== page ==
I posted yesterday about how I loved your Blitz Bread No Fuss Focaccia recipe. I forgot to tell you that I put 1/4 cup of your Vermont Cheese powder in and since I knew I was going to make two layers out of it , I didn’t want Italian seasoning on top because it would be on the other layer so I added 1/4 cup of your artisan bread seasonings in it….and oh! the aroma as it was baking was scrumptious! Thank you for such a lovely variety of additions that make all of our cooking experiences so marvelous! I have a question, I live in a very old home whose walls have no insulation as they’re just lathe & plaster. We have extra sheet rock on them but the house is probably cooler than a more modern home. I read in an article by a Chef Headley that was connected to your site by someone’s link that I could turn my oven on to 200 degrees for five minutes and then turn it off and place my bread in the oven to rise that it would cut my rise time in half. Would It still have sufficient heat in the oven for the second rise also or would I need to reheat it again for 5 more minutes. My stove is electric not gas or I’d just use the heat from the pilot light to rise the bread. Thanks again for such marvelous products and thank all of you for being such lovely, gracious, caring and helpful people.

    Reply
    1. Susan Reid

      Margo, does your oven have a light inside it? If so, just turn it on and let that be your heat source. It does a great job of maintaining a good yeast rising temperature. If you want your dough to go a little faster, put a pan of simmering water in the bottom of the oven, too. That way you’ll get a nice rise without the risk of baking your bread before its time. Susan

  4. Nicola

    I have been making this basic recipe for a few years now and make lots of versions of this adding extras.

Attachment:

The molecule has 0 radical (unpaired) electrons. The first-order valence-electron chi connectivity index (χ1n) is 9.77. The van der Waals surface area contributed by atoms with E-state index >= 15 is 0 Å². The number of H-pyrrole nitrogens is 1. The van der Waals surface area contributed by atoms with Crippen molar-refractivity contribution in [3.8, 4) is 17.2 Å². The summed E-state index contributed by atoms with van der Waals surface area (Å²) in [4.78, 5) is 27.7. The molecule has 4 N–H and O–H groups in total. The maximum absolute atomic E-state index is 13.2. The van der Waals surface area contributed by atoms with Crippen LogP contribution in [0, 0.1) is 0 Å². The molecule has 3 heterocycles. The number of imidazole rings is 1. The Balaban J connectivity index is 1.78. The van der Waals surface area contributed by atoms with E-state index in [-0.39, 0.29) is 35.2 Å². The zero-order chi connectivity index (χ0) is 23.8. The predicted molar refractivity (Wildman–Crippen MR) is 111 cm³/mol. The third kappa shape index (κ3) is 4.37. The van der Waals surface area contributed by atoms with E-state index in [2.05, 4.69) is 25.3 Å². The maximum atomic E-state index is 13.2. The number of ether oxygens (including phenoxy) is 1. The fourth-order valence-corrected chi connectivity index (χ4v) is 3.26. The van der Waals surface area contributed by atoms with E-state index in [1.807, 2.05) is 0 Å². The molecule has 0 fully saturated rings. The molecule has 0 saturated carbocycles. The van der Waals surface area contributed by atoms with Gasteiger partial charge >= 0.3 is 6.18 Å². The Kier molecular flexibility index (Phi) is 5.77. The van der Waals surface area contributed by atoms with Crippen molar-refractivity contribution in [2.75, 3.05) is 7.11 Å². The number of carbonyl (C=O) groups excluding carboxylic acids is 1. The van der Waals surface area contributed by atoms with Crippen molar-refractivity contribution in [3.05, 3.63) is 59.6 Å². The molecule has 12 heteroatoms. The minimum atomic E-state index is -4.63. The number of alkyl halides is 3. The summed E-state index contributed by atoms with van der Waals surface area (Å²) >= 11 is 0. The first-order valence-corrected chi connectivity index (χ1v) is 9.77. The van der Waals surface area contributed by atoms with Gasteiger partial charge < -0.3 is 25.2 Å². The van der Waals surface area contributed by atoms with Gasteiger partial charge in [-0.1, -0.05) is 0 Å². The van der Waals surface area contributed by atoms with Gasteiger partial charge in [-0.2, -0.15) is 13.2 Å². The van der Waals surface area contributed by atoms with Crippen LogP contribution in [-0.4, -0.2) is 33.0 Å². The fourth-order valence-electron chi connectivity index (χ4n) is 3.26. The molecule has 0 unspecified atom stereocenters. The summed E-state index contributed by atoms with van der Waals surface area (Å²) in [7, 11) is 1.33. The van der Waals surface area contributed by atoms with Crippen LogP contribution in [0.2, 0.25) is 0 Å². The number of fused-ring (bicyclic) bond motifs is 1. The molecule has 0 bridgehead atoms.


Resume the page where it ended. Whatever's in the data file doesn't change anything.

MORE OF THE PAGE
I live in the UK and pizza flavour cheese powder and pizza seasoning are not available to me so I substitute these big flavours. I use various combinations of the following when I make this bread grated garlic, fresh or defrosted frozen, Parmesan or Pecorino cheese, herbs i use dried mixed Italian herbs, oregano, thyme, or rosemary obviously i do not use all these ingredients at once but they all add great flavour in varying combinations.

    My kids fav is when i add cheddar or feta cheese to the mix and then when in the pan before the first rise i put teaspoons of sundried tomato paste and basil pesto alternately on top about an inch/3cms apart i then just let the dough rise around these. once risen sprinkle the top with Parmesan and a little olive oil. Made this at least twice a week last winter, great with home made soup.

    Reply
    1. The Baker's Hotline

      You are making me so hungry and it is not even close to lunch time Nicola! Elisabeth@KAF

  5. mysbhvn1

    I have this baking in the oven and can’t wait for it to come out…it smells heavenly! I do have a question though….after the 60 min rise I was “attempting” to put the indentions in the dough before baking. The dough was extremely sticky and I was pretty much unable to make any indentions that stayed in the dough….it just stuck to my fingers, even if I wet them.
    …any ideas as to what the issue may have been?? I’m not very experienced with the yeast bread world so any help would be appreciated 🙂

    Reply
    1. PJ Hamel, post author

      You know what? Skip the indentations, if they’re not working for you; they’re not critical to the loaf. I’ve stopped making them in my blitz bread. If you still want to try, dip your fingers in olive oil, and quickly/gently “stab” the dough – be quick. If you linger, your fingers will stick. Either way, your bread will taste great! PJH

  6. teach2stamp

    I live in Denver CO. For high altitude I reduced the instant yeast to 2 1/2 teaspoons and increased the water to 2 cups plus to get it to the consistency shown in the picture.

    Reply